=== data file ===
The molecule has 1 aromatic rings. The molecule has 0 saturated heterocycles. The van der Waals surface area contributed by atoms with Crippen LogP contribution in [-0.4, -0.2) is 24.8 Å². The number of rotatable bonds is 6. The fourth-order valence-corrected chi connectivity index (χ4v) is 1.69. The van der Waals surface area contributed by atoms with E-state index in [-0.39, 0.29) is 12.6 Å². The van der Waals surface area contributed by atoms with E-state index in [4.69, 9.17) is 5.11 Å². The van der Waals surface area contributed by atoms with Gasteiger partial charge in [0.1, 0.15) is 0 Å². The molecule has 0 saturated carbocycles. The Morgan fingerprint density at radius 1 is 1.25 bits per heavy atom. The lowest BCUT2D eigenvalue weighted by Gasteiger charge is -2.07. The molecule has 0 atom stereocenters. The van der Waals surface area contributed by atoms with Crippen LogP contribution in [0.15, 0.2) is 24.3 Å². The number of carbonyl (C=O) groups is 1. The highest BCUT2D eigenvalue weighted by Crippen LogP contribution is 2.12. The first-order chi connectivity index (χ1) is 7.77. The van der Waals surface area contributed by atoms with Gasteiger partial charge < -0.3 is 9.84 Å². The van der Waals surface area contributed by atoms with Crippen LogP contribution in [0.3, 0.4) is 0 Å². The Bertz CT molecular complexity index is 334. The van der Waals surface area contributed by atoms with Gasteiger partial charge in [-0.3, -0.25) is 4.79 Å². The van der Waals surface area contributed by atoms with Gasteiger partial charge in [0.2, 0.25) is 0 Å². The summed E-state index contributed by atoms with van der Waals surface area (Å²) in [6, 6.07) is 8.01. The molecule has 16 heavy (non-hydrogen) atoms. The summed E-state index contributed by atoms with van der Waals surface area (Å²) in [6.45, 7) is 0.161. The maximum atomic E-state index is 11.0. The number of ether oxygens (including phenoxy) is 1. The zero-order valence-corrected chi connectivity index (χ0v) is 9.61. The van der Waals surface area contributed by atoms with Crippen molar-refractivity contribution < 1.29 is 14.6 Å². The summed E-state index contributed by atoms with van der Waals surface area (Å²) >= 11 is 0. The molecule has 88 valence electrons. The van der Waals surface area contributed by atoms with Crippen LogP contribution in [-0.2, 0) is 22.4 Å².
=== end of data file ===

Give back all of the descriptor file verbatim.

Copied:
The molecule has 1 aromatic rings. The molecule has 0 saturated heterocycles. The van der Waals surface area contributed by atoms with Crippen LogP contribution in [-0.4, -0.2) is 24.8 Å². The number of rotatable bonds is 6. The fourth-order valence-corrected chi connectivity index (χ4v) is 1.69. The van der Waals surface area contributed by atoms with E-state index in [-0.39, 0.29) is 12.6 Å². The van der Waals surface area contributed by atoms with E-state index in [4.69, 9.17) is 5.11 Å². The van der Waals surface area contributed by atoms with Gasteiger partial charge in [0.1, 0.15) is 0 Å². The molecule has 0 saturated carbocycles. The Morgan fingerprint density at radius 1 is 1.25 bits per heavy atom. The lowest BCUT2D eigenvalue weighted by Gasteiger charge is -2.07. The molecule has 0 atom stereocenters. The van der Waals surface area contributed by atoms with Crippen LogP contribution in [0.15, 0.2) is 24.3 Å². The number of carbonyl (C=O) groups is 1. The highest BCUT2D eigenvalue weighted by Crippen LogP contribution is 2.12. The first-order chi connectivity index (χ1) is 7.77. The van der Waals surface area contributed by atoms with Gasteiger partial charge < -0.3 is 9.84 Å². The van der Waals surface area contributed by atoms with Crippen LogP contribution in [0.3, 0.4) is 0 Å². The Bertz CT molecular complexity index is 334. The van der Waals surface area contributed by atoms with Gasteiger partial charge in [-0.3, -0.25) is 4.79 Å². The van der Waals surface area contributed by atoms with Gasteiger partial charge in [0.2, 0.25) is 0 Å². The summed E-state index contributed by atoms with van der Waals surface area (Å²) in [6, 6.07) is 8.01. The molecule has 16 heavy (non-hydrogen) atoms. The summed E-state index contributed by atoms with van der Waals surface area (Å²) in [6.45, 7) is 0.161. The maximum atomic E-state index is 11.0. The number of ether oxygens (including phenoxy) is 1. The zero-order valence-corrected chi connectivity index (χ0v) is 9.61. The van der Waals surface area contributed by atoms with Crippen molar-refractivity contribution < 1.29 is 14.6 Å². The summed E-state index contributed by atoms with van der Waals surface area (Å²) >= 11 is 0. The molecule has 88 valence electrons. The van der Waals surface area contributed by atoms with Crippen LogP contribution in [-0.2, 0) is 22.4 Å².